Fringe Box



Animal Welfare Act – The First Enacted Private Members Bill By a Guildford MP

Published on: 20 Sep, 2023
Updated on: 20 Sep, 2023

In what is reported to be the first Private Members Bill to have been successfully taken through Parliament and passed by a Guildford MP in recorded history the Animals (Low-Welfare Activities Abroad) Act passed into law yesterday (September 18).

A  young elephant, hobbled, undergoing training in Sumatra.Wikimedia

The legislation – which was introduced Angela Richardson and Lord Black of Brentwood, supported by the government – allows the government to bring forward a ban on the advertising and sale of specific unethical activities abroad where animals are kept in captivity or confinement, subjected to cruel and brutal training methods, forced to take selfies or are ridden, drugged and de-clawed.

A spokesperson for Ms Richardson’s private office said: “According to our research, this is the first Private Members Bill to have been successfully taken through Parliament and passed by a Guildford MP in recorded history.”

Independent evidence on the treatment of animals used in the tourist trade shows they are often subjected to harsh treatment to ensure obedience. A study by Oxford University’s Wildlife Conservation Research Unit published in 2015 concluded that up to 550,000 animals worldwide suffered for tourist entertainment.

Brutal training methods are often used to “break in” Asian elephants to make them safe to be near tourists and partake in unnatural activities like playing football, painting, tourist rides and excessive bathing.

Angela Richardson speaking in the House of Commons.

Conservative MP Richardson said: “I am thrilled that the Animals (Low Welfare Activities Abroad) Act has received Royal Assent this week.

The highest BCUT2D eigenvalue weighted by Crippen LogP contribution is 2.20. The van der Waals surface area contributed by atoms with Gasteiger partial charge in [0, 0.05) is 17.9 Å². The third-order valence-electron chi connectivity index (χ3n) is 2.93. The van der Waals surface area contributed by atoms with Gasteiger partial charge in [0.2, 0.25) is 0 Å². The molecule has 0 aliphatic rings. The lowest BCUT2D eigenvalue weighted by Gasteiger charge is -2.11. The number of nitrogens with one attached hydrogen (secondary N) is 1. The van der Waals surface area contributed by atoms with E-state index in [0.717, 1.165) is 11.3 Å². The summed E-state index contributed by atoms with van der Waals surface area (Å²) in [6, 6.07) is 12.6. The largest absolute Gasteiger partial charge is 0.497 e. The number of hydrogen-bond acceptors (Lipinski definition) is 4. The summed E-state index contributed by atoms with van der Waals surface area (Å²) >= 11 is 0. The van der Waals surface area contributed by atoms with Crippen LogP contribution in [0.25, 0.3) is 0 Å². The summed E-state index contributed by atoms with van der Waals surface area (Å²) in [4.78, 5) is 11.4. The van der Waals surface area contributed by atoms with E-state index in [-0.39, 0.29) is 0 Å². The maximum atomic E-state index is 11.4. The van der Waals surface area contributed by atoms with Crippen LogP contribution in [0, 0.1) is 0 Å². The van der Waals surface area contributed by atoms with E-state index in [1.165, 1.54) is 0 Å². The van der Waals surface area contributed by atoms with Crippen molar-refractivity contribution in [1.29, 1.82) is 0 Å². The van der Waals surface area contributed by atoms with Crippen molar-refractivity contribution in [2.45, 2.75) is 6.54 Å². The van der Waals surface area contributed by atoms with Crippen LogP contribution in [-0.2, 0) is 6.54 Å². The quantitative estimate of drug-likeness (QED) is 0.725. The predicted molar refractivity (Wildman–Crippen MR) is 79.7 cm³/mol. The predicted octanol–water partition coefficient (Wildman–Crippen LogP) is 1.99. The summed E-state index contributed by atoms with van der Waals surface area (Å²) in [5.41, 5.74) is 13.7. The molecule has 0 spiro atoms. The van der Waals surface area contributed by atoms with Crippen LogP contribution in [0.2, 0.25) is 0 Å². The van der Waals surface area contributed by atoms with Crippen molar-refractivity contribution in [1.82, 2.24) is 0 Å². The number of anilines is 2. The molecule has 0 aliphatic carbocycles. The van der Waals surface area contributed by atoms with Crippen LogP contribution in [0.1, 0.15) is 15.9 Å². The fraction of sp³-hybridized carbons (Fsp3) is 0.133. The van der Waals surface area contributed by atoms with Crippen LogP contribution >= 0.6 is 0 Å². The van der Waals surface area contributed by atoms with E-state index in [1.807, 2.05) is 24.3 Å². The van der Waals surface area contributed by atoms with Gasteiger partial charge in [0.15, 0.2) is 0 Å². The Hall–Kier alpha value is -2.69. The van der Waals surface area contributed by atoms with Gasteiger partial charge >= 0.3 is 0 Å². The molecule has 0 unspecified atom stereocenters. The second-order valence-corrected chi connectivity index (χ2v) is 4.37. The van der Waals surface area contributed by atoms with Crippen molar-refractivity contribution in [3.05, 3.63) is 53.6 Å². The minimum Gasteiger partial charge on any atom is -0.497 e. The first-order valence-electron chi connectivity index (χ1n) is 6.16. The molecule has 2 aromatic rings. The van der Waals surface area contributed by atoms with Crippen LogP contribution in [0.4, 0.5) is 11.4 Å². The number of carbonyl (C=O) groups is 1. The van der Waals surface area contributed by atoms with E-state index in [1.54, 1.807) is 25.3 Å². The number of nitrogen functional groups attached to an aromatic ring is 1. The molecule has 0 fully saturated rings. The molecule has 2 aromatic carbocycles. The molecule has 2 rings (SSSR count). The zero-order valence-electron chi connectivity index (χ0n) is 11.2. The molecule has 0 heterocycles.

“This legislation is a world first and will work towards greater protection of vulnerable animals in low welfare settings from being exploited as tourist experiences.”

Duncan McNair, CEO of Save The Asian Elephants, said: “The measures, resolutely implemented and enforced, will help protect endangered and vulnerable species across the world from extreme exploitation, harm and death in tourism. They will also save many lives of humans too, turned on by maddened elephants and other creatures provoked by torture.

“Save The Asian Elephants is hugely appreciative of all who have supported our campaign for these changes, of our government, our Parliament across the party divide, the charity sector and the public. All must now set our hand to starting the transition from brutal and dangerous practices to ethical sanctuaries and wildlife reserves.”

The Act – applicable in England and Northern Ireland – means the government, through secondary legislation, can ban the advertising and offering for sale of these cruel experiences and protect these special creatures from unnecessary harm.

The Association of British Travel Agents (ABTA) already has published guidelines and a list of activities which they classify as unacceptable. According to the guidance reputable and responsible tour operators should not be offering activities that support poor animal welfare.

This new legislation is part of a wider Government effort to build on existing world-leading animal welfare standards. Since publishing the Action Plan for Animal Welfare in 2021 we have brought in new laws to recognise animals sentience, introduced tougher penalties for animal cruelty offences, brought forward a ban on glue traps, and introduced tougher penalties for hare coursing.

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